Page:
We prepared a shpw for our audiemce. We decided to exclude the graphene from our actual presentation, because we could not, we felt, succifiently justify the use of graphene in the ssmart mesh.
However, the judges were understandably interested in in because we mentioned it in our short pitch yesterday. I think everybodyd did well and I am proud of our team's skills to improvise.
It has been great to meet all these people and see what others came up. After the stress of the presentation we were once again pushed against the wall when we had to summarise our ideas to the press.... How very stressfull!
As mentioned, astronaut safety is our utmost importance. Naturally we hope that the technology we gave introduced could be used as a solution in a variety of issues, but we have to start from somewhere.
Today, International Space Station (ISS) remote manipulator arms are
used to inspect the ISS and visiting vehicles for Micro-Meteoroid and
Orbital Debris (MMOD). However, using them is slow and requires an astronaut, that could be doing asomething else.
Extended Usage and its values:
Automation of Windmill maintenance.
Crack and leakage detection in chimney.
In Power stations to identify the structural damages in Pylons.
To avoid the constructional damages in building construction.
Below is the way, IR will help to find the first level of damage detection in Space shuttle.
We are adding the IR sensor in SpaceBall to identify the intensity of radiation by passing IR rays with help of IR LED around the shuttle to find out the damages.
Also when the objects hit the shuttle, in that position its emits different band of infrared. So, it’s added advantage to find the position of the damage in shuttle.
IR sensors are widely used in variety of application and it uses less power consumption.
Jarmo is making a wonderful 30 sec video. He looks angry and frustrated.
Looking forward to seeing it.
We have very little time till the pitch... We are screwed.
In the pitch, after which we found out that everything we had was already invented, we were also asked to think, how could we utilise Space-Earth connection.
Vinoth looked into it! Here is his controbution:
Usage of Space Ball from Space to Earth: -
Our aim is to monitor the structure of the shuttle and increase the safety features. In the same manner, we can monitor all the structures which are not managed by humans.
Below is the extended usage of Space Ball.
* We can regularly monitor the damages of bridges, Pylons, Towers, Tallest buildings, Dam walls and its shutters, Nuclear power plant reactors, aircraft pylons, Wifi-baloon called loon etc.
By regular monitoring of damages/ changes in structures, we can achieve the longer life span and increasing the safety.
The Smart Mesh technology will be using a coordinate system to roughly tell which heat shield plates specifically were damaged. Each heat shield plate will have its own coordinates in the system.
I tried to suggest that we could use the new material, graphene in our project. It it still quite expensive, but there have been some research that it would work inb space conditions.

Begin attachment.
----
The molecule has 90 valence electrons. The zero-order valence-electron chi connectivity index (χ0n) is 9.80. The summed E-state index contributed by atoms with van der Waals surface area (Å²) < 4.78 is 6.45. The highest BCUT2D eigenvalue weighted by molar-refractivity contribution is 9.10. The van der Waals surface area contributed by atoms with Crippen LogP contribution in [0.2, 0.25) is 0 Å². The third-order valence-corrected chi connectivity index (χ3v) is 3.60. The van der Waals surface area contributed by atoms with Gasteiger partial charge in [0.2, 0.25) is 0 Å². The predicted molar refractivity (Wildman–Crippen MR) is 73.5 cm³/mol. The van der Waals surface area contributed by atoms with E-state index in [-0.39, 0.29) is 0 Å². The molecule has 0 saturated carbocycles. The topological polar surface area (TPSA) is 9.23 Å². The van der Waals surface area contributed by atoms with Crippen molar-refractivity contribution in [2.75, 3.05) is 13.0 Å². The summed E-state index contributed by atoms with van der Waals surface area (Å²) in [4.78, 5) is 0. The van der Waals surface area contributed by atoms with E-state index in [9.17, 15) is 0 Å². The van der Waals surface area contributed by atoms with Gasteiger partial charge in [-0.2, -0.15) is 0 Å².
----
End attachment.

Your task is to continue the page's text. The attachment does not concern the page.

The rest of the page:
We could utilise it in Smart Mesh (if we wanted to make a good proper, durable net but probably make a cheaper Ikea version....) and the Spaceball itself. The space debris is a massive issue and causes a lot of damage to the shuttles. How will our little ball survive it? What do we know about graphene?
Graphene was found by two Russian guys who in 2010 received a Nobel price for it. You can look into it at the UoM website: https://www.graphene.manchester.ac.uk/about/faqs/.
However, ‘Graphene’ is the name for a honeycomb sheet of carbon atoms. It is the
building block of graphite — pencil lead — and is an incredibly strong
and conductive material. It can be used in a wide range of applications,
from aerospace engineering to digital electronics and biomedicine.
What is important for us is, that graphene is the strongest known material, yet it’s also stretchy. It can
conduct electricity and heat incredibly well, but is only a single atom
thick. This would be an ideal material to use in space.
Let's see if the boys pick it up,,,,,,.......
The technologies we will use in our solution will (roughly) be:
THE SPACEBALL: the unmanned, autonomous robot scanner that is powered by liquid nitro glyserene and utilizes IR and 3D vision in scanning the images. How does it know, where the damage is?
The SMART MESH, a net of low voltage, printed electronics that can be bent and twisted. On the top of Smart mesh we will have a OOBLECK PILLOW, that will harden upon impact and return to its liquid form right after. Some of the oobleck will leak out as a pack up system, making sure the damage is noticed.
The signal from the Smart Mesh goes directly to ISS and our little spaceball. The ball then floats to the damage site, scans it by using 3D vision and IR technologies. It will pack the data and send it to ISS and Earth.
We are project SpaceBall. Me (Emmi, Ville, Jarmo and Vinoth are trying to improve astronaut safety. So far we have had great ideas... Which have all been invented. This hasn't left us a whole lot of time to solve the problem we were given but at least we have something.
The unmanned, autonomous scanner and the smart mesh we came up with have both already been invented and are either being used or tested in space. We think these are still something we could use but with a new twist....
SpaceApps is a NASA incubator innovation program.